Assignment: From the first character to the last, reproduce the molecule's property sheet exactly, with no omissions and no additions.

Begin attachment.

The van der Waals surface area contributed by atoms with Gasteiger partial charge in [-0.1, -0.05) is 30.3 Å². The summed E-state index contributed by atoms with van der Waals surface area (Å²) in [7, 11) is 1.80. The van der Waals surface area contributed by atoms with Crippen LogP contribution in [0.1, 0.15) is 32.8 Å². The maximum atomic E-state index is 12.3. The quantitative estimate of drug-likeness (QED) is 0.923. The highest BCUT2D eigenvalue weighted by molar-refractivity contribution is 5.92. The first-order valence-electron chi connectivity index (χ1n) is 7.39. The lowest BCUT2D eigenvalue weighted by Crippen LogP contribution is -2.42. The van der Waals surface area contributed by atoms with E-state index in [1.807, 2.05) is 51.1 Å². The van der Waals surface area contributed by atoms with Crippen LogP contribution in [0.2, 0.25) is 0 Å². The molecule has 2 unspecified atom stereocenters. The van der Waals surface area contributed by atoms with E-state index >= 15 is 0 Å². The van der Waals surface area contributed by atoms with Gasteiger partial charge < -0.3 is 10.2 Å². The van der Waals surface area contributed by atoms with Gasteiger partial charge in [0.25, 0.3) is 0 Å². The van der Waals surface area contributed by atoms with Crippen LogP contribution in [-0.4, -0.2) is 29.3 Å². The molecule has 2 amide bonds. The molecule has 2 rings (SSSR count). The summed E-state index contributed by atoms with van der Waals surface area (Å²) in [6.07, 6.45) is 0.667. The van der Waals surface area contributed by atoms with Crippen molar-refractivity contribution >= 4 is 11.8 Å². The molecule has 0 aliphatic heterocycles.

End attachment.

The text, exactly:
The van der Waals surface area contributed by atoms with Gasteiger partial charge in [-0.1, -0.05) is 30.3 Å². The summed E-state index contributed by atoms with van der Waals surface area (Å²) in [7, 11) is 1.80. The van der Waals surface area contributed by atoms with Crippen LogP contribution in [0.1, 0.15) is 32.8 Å². The maximum atomic E-state index is 12.3. The quantitative estimate of drug-likeness (QED) is 0.923. The highest BCUT2D eigenvalue weighted by molar-refractivity contribution is 5.92. The first-order valence-electron chi connectivity index (χ1n) is 7.39. The lowest BCUT2D eigenvalue weighted by Crippen LogP contribution is -2.42. The van der Waals surface area contributed by atoms with E-state index in [1.807, 2.05) is 51.1 Å². The van der Waals surface area contributed by atoms with Crippen LogP contribution in [0.2, 0.25) is 0 Å². The molecule has 2 unspecified atom stereocenters. The van der Waals surface area contributed by atoms with E-state index >= 15 is 0 Å². The van der Waals surface area contributed by atoms with Gasteiger partial charge < -0.3 is 10.2 Å². The van der Waals surface area contributed by atoms with Gasteiger partial charge in [0.25, 0.3) is 0 Å². The van der Waals surface area contributed by atoms with Crippen LogP contribution in [-0.4, -0.2) is 29.3 Å². The molecule has 2 amide bonds. The molecule has 2 rings (SSSR count). The summed E-state index contributed by atoms with van der Waals surface area (Å²) in [6.07, 6.45) is 0.667. The van der Waals surface area contributed by atoms with Crippen molar-refractivity contribution >= 4 is 11.8 Å². The molecule has 0 aliphatic heterocycles.